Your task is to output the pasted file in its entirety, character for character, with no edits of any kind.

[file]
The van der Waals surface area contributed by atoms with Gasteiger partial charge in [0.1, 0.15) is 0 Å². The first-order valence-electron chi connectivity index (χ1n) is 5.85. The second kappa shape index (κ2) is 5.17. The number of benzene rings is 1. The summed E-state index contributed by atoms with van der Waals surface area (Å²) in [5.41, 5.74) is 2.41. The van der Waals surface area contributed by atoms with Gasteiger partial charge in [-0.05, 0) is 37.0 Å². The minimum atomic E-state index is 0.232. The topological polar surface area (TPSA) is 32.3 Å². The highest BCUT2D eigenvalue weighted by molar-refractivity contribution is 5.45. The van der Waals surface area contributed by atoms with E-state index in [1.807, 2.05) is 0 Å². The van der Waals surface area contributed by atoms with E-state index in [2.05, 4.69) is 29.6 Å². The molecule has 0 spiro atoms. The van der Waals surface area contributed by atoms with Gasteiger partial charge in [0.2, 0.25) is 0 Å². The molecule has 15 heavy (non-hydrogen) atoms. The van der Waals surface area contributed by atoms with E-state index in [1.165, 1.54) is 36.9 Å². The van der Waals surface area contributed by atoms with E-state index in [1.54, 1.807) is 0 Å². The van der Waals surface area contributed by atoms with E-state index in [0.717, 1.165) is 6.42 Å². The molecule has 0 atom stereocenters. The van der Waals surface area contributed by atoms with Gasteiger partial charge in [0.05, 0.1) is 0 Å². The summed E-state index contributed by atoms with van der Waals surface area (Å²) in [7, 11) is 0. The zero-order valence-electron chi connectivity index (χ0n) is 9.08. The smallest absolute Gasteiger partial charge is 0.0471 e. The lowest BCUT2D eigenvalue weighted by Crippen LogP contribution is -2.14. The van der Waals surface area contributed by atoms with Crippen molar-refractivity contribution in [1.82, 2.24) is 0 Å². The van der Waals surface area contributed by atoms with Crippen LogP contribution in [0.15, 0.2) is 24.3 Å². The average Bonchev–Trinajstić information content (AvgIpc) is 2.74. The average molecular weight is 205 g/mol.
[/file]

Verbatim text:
The van der Waals surface area contributed by atoms with Gasteiger partial charge in [0.1, 0.15) is 0 Å². The first-order valence-electron chi connectivity index (χ1n) is 5.85. The second kappa shape index (κ2) is 5.17. The number of benzene rings is 1. The summed E-state index contributed by atoms with van der Waals surface area (Å²) in [5.41, 5.74) is 2.41. The van der Waals surface area contributed by atoms with Gasteiger partial charge in [-0.05, 0) is 37.0 Å². The minimum atomic E-state index is 0.232. The topological polar surface area (TPSA) is 32.3 Å². The highest BCUT2D eigenvalue weighted by molar-refractivity contribution is 5.45. The van der Waals surface area contributed by atoms with E-state index in [1.807, 2.05) is 0 Å². The van der Waals surface area contributed by atoms with E-state index in [2.05, 4.69) is 29.6 Å². The molecule has 0 spiro atoms. The van der Waals surface area contributed by atoms with Gasteiger partial charge in [0.2, 0.25) is 0 Å². The molecule has 15 heavy (non-hydrogen) atoms. The van der Waals surface area contributed by atoms with E-state index in [1.165, 1.54) is 36.9 Å². The van der Waals surface area contributed by atoms with E-state index in [1.54, 1.807) is 0 Å². The van der Waals surface area contributed by atoms with E-state index in [0.717, 1.165) is 6.42 Å². The molecule has 0 atom stereocenters. The van der Waals surface area contributed by atoms with Gasteiger partial charge in [0.05, 0.1) is 0 Å². The summed E-state index contributed by atoms with van der Waals surface area (Å²) in [7, 11) is 0. The zero-order valence-electron chi connectivity index (χ0n) is 9.08. The smallest absolute Gasteiger partial charge is 0.0471 e. The lowest BCUT2D eigenvalue weighted by Crippen LogP contribution is -2.14. The van der Waals surface area contributed by atoms with Crippen molar-refractivity contribution in [1.82, 2.24) is 0 Å². The van der Waals surface area contributed by atoms with Crippen LogP contribution in [0.15, 0.2) is 24.3 Å². The average Bonchev–Trinajstić information content (AvgIpc) is 2.74. The average molecular weight is 205 g/mol.